Regular readers will know that we often gather sheep for our landlord John, at Dean Farm. This is a typical picture of Kay (left) and Carew keeping an eye on the sheep which they've just put safely into a building.

Sheepdog Kay gathering a small flock of ewes and lambs on a sunny day.
Kay gathering a small flock of sheep on a sunny day at Dean Farm

Our regular readers will also know that Carew now works on a dairy sheep farm in the south of England. Kay's still with us, and working well, but at ten years of age, despite being desperately keen to work, we fear her hearing isn't what it was. This means we have to send Kay off and hope she knows what we want her to do because once she's more than about forty yards from me, she doesn't respond to commands!

Fortunately, Kay usually knows what to do, but it can be very funny to watch her when she gets it wrong. Putting the sheep in completely the wrong paddock is one of the common ones!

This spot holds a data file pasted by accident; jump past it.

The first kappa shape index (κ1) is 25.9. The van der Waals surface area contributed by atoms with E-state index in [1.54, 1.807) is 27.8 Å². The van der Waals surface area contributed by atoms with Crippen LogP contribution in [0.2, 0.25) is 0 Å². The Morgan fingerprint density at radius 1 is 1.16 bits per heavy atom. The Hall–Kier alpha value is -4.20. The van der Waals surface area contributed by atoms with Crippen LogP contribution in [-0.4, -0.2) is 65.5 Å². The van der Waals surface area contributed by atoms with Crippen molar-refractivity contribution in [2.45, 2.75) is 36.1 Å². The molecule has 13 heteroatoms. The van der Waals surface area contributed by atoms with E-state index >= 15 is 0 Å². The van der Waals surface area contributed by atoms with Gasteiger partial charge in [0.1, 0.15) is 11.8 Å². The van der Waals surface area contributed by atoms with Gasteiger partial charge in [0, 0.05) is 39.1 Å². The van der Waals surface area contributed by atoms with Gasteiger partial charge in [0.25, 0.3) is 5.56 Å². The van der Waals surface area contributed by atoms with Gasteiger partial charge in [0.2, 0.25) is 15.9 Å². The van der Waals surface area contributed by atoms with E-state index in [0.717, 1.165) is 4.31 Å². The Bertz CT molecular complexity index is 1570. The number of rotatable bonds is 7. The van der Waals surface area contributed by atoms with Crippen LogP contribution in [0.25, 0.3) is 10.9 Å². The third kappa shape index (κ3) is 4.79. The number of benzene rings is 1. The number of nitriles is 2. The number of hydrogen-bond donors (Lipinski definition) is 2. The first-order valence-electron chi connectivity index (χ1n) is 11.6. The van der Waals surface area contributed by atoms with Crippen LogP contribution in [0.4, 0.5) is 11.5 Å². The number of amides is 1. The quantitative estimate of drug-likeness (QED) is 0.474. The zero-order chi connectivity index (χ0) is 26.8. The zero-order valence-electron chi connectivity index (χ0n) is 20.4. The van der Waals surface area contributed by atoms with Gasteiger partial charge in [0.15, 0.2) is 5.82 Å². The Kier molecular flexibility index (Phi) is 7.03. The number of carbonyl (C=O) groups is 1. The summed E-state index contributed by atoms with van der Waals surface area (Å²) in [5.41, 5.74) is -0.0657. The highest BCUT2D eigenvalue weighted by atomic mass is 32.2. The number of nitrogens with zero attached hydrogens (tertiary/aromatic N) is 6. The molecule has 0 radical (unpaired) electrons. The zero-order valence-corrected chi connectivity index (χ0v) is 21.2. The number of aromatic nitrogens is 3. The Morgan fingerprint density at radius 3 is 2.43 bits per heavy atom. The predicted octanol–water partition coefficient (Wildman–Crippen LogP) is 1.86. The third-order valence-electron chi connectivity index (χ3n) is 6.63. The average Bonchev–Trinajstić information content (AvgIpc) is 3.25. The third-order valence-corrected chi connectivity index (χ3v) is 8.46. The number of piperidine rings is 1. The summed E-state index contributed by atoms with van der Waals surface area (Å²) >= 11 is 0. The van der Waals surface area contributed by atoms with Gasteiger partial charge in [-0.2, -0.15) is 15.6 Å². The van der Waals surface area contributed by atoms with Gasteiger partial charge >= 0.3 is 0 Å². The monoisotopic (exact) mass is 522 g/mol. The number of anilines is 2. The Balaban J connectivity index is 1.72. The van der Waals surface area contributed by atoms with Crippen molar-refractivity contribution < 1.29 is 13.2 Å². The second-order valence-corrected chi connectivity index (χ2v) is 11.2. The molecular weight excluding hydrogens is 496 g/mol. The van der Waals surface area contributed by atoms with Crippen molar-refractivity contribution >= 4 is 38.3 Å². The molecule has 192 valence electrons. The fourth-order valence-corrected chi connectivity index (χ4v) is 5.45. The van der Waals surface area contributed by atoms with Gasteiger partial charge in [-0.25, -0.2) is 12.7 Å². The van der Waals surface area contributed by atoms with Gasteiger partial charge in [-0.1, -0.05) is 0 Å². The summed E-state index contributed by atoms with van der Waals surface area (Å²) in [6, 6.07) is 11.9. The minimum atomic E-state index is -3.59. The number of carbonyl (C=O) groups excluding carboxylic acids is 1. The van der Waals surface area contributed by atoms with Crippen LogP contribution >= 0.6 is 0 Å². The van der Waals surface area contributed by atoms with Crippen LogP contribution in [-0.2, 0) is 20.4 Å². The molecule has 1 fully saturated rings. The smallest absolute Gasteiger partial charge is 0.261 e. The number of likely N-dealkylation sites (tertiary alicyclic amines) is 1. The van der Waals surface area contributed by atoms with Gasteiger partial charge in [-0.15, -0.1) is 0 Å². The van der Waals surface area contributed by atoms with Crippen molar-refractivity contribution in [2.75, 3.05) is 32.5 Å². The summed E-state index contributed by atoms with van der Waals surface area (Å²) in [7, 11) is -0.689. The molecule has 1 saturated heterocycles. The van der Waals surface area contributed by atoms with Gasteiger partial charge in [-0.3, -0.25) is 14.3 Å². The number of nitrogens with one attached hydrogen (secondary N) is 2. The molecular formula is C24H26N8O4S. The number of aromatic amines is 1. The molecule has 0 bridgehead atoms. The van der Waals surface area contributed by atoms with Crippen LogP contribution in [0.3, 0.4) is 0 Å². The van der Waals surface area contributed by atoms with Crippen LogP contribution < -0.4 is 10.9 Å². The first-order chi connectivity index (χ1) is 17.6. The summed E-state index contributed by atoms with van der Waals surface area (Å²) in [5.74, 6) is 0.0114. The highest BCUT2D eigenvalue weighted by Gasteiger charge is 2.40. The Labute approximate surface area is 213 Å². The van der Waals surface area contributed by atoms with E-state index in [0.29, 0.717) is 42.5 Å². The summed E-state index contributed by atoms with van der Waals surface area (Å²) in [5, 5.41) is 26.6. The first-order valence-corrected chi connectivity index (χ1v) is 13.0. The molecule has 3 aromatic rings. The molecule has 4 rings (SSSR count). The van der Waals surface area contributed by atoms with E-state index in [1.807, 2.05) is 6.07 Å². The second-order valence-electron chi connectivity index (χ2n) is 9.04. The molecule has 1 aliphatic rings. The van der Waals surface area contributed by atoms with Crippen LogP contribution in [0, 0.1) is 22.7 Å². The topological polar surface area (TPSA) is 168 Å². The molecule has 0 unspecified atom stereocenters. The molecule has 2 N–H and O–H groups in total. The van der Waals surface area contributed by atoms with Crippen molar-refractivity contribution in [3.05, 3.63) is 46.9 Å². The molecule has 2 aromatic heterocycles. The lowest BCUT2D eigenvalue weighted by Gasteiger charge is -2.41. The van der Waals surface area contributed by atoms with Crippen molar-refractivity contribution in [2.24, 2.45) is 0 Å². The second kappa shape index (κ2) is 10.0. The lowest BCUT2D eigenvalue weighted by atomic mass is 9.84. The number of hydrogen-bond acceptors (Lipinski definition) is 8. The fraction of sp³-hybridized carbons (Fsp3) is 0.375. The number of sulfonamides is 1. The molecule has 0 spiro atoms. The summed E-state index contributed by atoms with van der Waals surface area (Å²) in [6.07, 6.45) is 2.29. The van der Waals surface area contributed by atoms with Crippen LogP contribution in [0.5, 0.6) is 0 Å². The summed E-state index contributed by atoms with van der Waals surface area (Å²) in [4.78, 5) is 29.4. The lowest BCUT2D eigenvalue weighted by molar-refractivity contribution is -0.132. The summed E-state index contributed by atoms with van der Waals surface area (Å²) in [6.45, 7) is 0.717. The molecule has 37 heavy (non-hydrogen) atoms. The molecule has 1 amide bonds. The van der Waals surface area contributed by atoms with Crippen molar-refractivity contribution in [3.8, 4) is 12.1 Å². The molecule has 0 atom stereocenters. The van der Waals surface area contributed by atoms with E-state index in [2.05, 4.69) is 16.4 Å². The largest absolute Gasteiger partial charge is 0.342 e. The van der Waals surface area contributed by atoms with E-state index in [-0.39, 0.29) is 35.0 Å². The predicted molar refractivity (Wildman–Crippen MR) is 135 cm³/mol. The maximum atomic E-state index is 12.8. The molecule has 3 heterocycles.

We have other dogs of course, but it's surprising how often we need Kay's big outrun, especially if there are a lot of sheep scattered over a wide area. The youngsters will have their work cut out to gather a large flock better than Kay.

“They’re Behind You”!

Photo of herding sheepdog Mo looking towards the camera. Behind her are two lambs.

Little Mo doesn't realise the lambs are behind her!

Photo of Andy with Carew and Kay gathering sheep on a hill

Two years ago today we were helping Ian and Ruth Morris to gather sheep at Middle Hill Farm in Shropshire when I saw Mo looking very pleased with herself and not realising that two lambs were standing immediately behind her.